FortiGate
FortiGate Next Generation Firewall utilizes purpose-built security processors and threat intelligence security services from FortiGuard labs to deliver top-rated protection and high performance, including encrypted traffic.
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Staff
Staff
Description
This article describes why some Critical IPS Signatures default action is set to allow.

Solution
Fortinet’s IPS signatures have two main actions, 'Pass' or 'Block'.
Ideally, all signatures have a default block action.
However, due to the dynamic nature of network environments and vulnerabilities, it is difficult to avoid false positives or to assess which vulnerability is more severe in an environment.
Signatures are set up such that a user can easily modify the action to suit their needs if their assessment differ from ours.

Even though every new IPS signature has to go through the Beta-Testing stage before official release, it is always released to the public with its default action set to 'Pass'.
This is because a good balance of a well written signature is needed and a quick response rate to mitigate the attacks for our customers as soon as possible.
After the official release, we will further monitor and evaluate the signature for a period of time.
Upon which, the signature will be reviewed to determine if its default action has to be modified.
How to determine the default action of a signature then is not only by the severity of the vulnerability, but by a few different factors.

The selection criteria for signatures with default action block is an aggressive one.
The main reason is that security is valued as the number one priority to our customer.
The criteria are as follows:

1) The signature is for coverage of a vulnerability targeting a popular application.
2) The signature is for coverage of a known exploit in the wild.
3) The signature has low risk of false positives.

With the criteria above, over 90% of the signatures have the block action.
With such aggressive criteria, there will be a possibility of missing some attacks or blocking some legitimate traffics.
This is why we go through a stringent process of testing, evaluating and reviewing signatures before there are released and with their action switched from pass to block.

Where the signature does not meet the criteria above, its default action will be set to 'Pass'.

It is recommended to configure IPS deployment to suit each environment.
This is because the IPS feature is not a plug and forget feature.
It has to be configured differently for each environment and fine-tuned regularly.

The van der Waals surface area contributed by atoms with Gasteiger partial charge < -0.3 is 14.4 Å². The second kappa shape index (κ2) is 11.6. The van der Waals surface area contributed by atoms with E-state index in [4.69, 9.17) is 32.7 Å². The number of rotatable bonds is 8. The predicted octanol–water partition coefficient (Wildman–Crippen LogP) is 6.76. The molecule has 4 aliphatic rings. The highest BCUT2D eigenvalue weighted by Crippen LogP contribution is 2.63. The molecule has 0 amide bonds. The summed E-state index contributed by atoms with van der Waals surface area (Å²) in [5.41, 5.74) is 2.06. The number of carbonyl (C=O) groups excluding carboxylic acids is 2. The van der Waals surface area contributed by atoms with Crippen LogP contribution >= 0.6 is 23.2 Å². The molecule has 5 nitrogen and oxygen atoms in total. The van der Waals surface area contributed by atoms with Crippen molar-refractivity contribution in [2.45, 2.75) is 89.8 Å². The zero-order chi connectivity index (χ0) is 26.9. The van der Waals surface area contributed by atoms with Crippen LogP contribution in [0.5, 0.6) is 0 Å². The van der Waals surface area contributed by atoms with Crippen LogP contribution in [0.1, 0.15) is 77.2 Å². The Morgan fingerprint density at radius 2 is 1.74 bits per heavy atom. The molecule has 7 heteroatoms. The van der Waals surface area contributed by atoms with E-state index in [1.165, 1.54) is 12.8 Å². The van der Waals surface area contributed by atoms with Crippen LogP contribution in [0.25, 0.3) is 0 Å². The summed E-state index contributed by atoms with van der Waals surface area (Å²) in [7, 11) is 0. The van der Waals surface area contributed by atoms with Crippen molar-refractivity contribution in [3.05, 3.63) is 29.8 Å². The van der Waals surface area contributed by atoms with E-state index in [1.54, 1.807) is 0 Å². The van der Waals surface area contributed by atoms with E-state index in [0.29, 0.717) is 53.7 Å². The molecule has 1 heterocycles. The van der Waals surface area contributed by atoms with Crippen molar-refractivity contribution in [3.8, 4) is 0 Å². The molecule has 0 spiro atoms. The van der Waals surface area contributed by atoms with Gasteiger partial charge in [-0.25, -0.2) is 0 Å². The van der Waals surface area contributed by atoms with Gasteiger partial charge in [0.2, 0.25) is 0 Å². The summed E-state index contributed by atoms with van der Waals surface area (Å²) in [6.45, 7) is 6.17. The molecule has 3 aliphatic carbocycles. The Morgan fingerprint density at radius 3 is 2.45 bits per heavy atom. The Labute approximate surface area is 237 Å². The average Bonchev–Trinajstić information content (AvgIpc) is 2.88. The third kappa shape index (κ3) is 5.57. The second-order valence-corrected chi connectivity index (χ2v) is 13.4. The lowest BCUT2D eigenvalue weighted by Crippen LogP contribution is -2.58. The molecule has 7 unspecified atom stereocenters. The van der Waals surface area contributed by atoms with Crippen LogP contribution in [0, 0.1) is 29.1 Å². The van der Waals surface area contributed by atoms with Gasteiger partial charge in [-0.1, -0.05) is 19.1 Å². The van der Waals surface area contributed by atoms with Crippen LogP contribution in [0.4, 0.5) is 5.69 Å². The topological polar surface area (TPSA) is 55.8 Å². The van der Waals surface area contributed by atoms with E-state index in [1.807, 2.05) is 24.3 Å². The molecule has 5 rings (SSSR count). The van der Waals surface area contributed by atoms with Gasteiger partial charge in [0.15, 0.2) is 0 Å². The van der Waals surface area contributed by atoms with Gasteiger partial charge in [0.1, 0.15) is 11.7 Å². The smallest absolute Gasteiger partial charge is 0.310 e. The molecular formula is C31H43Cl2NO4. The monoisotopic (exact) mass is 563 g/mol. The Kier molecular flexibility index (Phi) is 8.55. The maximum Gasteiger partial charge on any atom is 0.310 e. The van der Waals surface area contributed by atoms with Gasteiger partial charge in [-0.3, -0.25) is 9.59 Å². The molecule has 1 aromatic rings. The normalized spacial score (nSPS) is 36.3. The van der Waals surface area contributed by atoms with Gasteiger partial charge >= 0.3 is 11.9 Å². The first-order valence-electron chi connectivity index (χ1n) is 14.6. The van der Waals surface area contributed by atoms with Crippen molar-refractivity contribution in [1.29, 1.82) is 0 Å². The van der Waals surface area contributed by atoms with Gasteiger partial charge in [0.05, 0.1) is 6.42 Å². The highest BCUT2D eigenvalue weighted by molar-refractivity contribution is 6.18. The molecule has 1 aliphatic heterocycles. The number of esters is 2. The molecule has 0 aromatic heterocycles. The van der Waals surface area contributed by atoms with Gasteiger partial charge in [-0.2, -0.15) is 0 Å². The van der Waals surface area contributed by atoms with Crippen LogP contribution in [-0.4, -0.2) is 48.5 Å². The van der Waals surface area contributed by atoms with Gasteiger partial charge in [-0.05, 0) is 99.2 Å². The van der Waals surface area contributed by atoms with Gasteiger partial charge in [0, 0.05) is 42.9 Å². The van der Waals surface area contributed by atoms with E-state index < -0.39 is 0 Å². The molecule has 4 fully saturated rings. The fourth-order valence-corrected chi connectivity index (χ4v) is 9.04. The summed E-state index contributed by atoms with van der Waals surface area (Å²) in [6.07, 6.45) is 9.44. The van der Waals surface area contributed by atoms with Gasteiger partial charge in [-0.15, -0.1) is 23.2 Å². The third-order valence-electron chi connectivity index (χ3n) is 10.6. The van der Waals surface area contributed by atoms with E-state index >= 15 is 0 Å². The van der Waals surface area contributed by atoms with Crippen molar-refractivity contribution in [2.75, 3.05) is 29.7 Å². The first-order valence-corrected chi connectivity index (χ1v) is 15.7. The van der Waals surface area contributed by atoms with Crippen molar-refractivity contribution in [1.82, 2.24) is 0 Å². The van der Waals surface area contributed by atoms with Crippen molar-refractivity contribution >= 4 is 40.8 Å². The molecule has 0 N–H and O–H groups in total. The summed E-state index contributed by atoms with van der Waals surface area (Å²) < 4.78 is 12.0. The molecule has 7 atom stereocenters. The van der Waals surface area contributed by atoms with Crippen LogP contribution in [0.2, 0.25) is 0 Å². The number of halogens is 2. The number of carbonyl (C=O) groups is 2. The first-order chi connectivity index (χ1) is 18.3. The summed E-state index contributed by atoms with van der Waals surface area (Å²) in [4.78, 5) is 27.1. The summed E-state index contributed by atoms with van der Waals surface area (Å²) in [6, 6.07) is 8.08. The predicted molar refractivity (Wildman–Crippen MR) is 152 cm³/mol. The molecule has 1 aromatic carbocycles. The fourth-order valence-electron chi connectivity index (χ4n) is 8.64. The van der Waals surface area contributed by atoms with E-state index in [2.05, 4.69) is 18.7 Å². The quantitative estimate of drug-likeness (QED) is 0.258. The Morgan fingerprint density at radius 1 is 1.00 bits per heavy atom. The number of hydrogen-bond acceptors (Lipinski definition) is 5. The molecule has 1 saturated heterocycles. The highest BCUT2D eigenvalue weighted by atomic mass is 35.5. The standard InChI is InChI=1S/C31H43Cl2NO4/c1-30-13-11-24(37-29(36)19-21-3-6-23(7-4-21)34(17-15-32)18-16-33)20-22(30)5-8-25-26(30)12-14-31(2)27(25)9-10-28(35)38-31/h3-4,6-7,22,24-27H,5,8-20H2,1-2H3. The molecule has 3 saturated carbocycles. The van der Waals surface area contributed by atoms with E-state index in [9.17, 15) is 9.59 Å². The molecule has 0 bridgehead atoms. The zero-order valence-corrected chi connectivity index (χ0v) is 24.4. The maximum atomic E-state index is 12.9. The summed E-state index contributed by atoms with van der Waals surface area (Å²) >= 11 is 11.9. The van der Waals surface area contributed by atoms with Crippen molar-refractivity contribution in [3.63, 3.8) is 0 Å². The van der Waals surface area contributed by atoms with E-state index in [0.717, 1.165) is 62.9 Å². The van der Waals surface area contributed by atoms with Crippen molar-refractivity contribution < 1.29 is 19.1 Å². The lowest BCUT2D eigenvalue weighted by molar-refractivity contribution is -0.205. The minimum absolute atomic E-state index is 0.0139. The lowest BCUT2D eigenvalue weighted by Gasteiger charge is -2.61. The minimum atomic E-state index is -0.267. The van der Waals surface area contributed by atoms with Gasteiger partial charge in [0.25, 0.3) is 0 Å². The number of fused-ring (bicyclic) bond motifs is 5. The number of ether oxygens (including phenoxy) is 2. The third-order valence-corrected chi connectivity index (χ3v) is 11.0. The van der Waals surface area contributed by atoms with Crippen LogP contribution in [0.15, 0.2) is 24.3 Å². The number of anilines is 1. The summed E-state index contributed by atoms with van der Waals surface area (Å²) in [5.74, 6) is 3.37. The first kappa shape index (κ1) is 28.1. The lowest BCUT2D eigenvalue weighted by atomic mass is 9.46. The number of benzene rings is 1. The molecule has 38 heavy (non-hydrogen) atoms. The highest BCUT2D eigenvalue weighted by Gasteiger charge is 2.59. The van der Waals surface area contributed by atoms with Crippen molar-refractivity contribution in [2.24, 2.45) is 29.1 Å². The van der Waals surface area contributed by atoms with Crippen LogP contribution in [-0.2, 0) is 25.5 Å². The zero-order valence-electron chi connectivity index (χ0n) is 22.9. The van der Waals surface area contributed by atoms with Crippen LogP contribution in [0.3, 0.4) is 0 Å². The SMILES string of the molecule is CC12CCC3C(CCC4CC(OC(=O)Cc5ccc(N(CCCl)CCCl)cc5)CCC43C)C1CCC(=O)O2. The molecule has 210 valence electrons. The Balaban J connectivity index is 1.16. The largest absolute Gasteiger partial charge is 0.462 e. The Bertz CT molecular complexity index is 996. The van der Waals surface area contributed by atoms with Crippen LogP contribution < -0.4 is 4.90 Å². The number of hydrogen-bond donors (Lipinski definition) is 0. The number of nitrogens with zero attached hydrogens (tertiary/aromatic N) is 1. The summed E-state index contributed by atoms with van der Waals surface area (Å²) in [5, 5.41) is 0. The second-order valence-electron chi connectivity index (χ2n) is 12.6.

Example.

The botnet and backdoor signatures usually have the severity 'high' or 'critical' associated with them.
As an infected system can lead to severe damage, the signatures are ensured to have low risk false positives through evaluation.
An example of such signature is the 'Mirai.Botnet' signature.
Mirai is a malware that primarily target Linux based IoT units.
Upon successful infection, the unit will become a remote-controlled bot that can perform any attacks instructed by the CnC.
This signature has a severity of 'high' and a default action of 'drop'.

Two examples of signatures with the default action set to 'pass' are 'FTP.Text.Line.Too.Long' and 'MS.OWA.Brute.Force'.

The signature 'FTP.Text.Line.Too.Long' detects for excessively long FTP commands and responses.
Excessively long FTP commands and responses can be perceived as suspicious if a customer’s environment do not regularly have such traffic.
However, this signature will not be applicable to environments that allow longer FTP commands and responses.
If the signature’s action is set to 'Block' by default, all environments that allow such traffic will have detrimental effects on their FTP communication.

The signature 'MS.OWA.Brute.Force' detects for 15 OWA login attempts in 1 second.
Brute force rates are often highly dependent on a customer’s environment.
If the FortiGate is placed in a large-scale network environment, 15 OWA login attempts in 1 second is perfectly normal.
On the other hand, if the FortiGate is placed in a smaller network topology, even 10 OWA login attempts in 1 second seems suspicious.
Because it is impossible to set a default rate for brute force attacks without greatly effecting any of our customers, the signature is set to 'Pass' by default.

In both cases, customers can manually set the signature to 'Block' if it is applicable to the customer’s environment.

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